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Format: Paperback

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Book Overview

This description may be from another edition of this product. Meet Kate Malone-straight A science and math geek, minister's daughter, ace long-distance runner, girlfriend, unwilling family caretaker, emotional avoidance champion. Kate manages her life by...

Customer Reviews

5 ratings

5 stars for Catalyst!

The book {Catalyst was such an awesome book. The characters: Kate, Terri, Mikey, and Mitch were my favorites especially Mikey. Towards the end of the book is the best part of the whole thing. You don't want to put it down. It reminds me of my brother's life. He is a lot like Kate in so many ways. This book is about a typical teenagers life; the pressure of school, the pressure of friends, waiting for your college acceptance letter (hopefully), and just life at home. I would highly recommend this book to anyone especially those between 12-19. This book is in my top two. It's basically about an average 18-year-old girl named Kate whose mother died and her father is the town pastor, she has a 14-year-old brother and a boyfriend named Mitch. She's waiting for her acceptance letter to MIT, the school her mother went to, and a tragedy befalls the neighbors, which leads Kate from her normal happy life to a rude awakening.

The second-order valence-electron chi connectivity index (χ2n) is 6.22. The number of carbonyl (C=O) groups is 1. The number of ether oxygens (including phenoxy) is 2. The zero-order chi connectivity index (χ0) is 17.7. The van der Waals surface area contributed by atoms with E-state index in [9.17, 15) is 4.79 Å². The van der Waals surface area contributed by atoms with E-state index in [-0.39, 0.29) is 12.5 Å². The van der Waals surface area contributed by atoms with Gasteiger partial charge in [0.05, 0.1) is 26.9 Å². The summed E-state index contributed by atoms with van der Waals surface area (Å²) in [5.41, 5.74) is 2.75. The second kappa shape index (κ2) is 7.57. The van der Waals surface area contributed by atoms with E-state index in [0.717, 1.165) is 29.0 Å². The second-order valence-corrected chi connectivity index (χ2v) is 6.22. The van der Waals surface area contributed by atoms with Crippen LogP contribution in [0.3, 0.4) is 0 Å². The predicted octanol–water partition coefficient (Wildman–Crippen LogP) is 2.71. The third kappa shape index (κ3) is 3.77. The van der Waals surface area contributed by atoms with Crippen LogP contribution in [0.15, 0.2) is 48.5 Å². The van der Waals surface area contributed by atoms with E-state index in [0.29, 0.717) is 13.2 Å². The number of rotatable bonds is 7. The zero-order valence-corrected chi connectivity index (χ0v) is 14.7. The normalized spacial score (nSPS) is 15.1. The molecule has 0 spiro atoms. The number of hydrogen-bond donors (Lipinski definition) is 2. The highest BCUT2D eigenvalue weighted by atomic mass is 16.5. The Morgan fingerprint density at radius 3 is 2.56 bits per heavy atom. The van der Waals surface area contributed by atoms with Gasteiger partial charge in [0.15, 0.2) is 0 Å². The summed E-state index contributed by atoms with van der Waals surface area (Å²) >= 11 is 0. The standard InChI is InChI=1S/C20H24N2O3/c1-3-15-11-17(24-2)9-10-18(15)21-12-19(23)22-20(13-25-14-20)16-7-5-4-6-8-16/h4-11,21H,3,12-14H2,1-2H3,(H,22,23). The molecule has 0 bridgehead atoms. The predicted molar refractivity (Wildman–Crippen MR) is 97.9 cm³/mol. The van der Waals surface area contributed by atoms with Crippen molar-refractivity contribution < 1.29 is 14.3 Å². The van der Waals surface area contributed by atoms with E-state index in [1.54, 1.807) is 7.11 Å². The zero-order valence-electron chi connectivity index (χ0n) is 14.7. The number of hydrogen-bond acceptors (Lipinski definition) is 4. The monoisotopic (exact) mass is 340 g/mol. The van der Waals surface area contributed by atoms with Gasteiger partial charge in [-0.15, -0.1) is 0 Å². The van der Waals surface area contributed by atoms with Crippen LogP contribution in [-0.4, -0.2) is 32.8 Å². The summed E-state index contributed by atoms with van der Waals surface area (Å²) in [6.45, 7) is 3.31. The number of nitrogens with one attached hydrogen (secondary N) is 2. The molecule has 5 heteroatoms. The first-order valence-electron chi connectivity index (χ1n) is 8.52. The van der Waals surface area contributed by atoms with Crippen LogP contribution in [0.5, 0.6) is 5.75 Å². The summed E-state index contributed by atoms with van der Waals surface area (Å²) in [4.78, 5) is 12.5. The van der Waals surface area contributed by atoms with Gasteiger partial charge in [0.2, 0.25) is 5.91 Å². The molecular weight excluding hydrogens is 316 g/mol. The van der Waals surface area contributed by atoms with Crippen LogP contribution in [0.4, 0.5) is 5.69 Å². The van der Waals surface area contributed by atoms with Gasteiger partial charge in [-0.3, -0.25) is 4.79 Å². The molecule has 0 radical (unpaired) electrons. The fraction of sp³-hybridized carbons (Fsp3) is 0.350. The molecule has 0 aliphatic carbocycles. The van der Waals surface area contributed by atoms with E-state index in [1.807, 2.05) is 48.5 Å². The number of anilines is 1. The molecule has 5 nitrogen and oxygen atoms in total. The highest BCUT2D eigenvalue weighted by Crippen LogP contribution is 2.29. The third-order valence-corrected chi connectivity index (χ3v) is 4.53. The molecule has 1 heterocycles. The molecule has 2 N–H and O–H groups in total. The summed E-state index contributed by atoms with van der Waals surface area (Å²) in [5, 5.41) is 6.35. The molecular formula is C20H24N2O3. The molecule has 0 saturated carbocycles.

Powerful. Laurie Halse Anderson has created characters and situations that fill the reader with as much stress and emotion as those on the page. We're not sure we really like Kate, the high school senior who suffers from insomnia and runs so hard that she does physical damage to herself. We can sympathize with her college dilemma, but still, I'm not sure we like her. And most readers probably won't like Teri, the harsh outcast character who Kate ends up aiding. But Ms. Anderson writes with such force that we are compelled to read non-stop until we find out the heart-wrenching conclusions that these two difficult characters face.Definitely a high school read and for any adult who remembers what being a teenager is like.

Different from what I usually read... but very good.